I have a distinct memory from when I was quite little…dancing with my Dad after dinner. I was probably 3 or 4 years old, and after dinner each night, my father would put on the record player and teach me to dance. My Dad was an older father, so the music was not of the time, but of his youth and he taught me how to waltz, to foxtrot and later how to jive.
In the early years he would have me stand on his feet and we would spin around the room. However as I became older he expected me to follow his lead. I distinctly recall my struggle in learning how to do this. It would take incredible focus, to let go and allow my body to feel the music, feel him and trust in the flow.
It is in this place of music and dance that my father and I would meet, and became the basis of our strong bond. This was a place where we could let go and feel safe holding each other.
In the last few days of my father’s life, he knew his time was close. His voice raspy thin and his breath gurgling of the death to come, it was time to allow the body to rest.
With little strength or control left in his body, he needed to move from his recliner chair to the bed.
With the help of neighbours and palliative care staff, we were able to support Dad to standing. But now how to get those legs to shuffle just a couple of steps so we could gently lay him down on the bed without tearing more of his paper thin skin.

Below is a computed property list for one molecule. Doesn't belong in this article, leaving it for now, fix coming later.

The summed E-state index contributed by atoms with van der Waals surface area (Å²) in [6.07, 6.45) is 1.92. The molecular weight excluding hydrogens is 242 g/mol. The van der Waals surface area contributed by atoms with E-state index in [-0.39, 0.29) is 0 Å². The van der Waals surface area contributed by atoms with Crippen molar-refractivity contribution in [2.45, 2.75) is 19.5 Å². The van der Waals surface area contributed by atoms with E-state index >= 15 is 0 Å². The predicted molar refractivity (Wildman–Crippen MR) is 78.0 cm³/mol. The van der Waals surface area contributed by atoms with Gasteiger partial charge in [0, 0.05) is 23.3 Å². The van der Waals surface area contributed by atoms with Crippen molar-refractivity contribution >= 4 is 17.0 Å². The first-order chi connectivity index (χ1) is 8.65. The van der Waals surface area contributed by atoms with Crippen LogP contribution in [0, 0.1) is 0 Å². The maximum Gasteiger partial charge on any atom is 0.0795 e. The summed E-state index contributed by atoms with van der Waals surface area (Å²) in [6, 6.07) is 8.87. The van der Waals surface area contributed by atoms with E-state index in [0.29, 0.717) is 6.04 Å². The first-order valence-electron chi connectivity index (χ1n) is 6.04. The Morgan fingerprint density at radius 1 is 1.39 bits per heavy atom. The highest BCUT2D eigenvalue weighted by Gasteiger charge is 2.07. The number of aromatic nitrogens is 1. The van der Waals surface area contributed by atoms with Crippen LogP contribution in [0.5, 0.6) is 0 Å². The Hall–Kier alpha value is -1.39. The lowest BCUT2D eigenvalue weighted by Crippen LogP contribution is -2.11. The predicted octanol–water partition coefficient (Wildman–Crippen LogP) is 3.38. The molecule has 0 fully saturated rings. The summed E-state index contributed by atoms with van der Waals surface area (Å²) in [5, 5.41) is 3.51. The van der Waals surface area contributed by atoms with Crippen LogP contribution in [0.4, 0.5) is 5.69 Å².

Sensing his fear of what was ahead, I slipped in between all the arms holding and supporting him. Holding his body close to mine, I asked Dad to remember how he had taught me to dance, how he had taught me to trust and follow his lead…and let him know it was time for him to follow mine.
With tiny little steps his feet moved and we he laid him down.
Less than twelve hours later my father let go, allowed his body to follow the flow of life and death became him.
Whilst he let go, I will never let go of the experience of being met and held in life.
This was an everlasting gift.
Thank you Dad for the last dance...
(Specialising in working with the grief of life's transitions, Sarah Sacks, works from her practice The Grove Counselling, located in the Melbourne bayside suburb of St Kilda East .)
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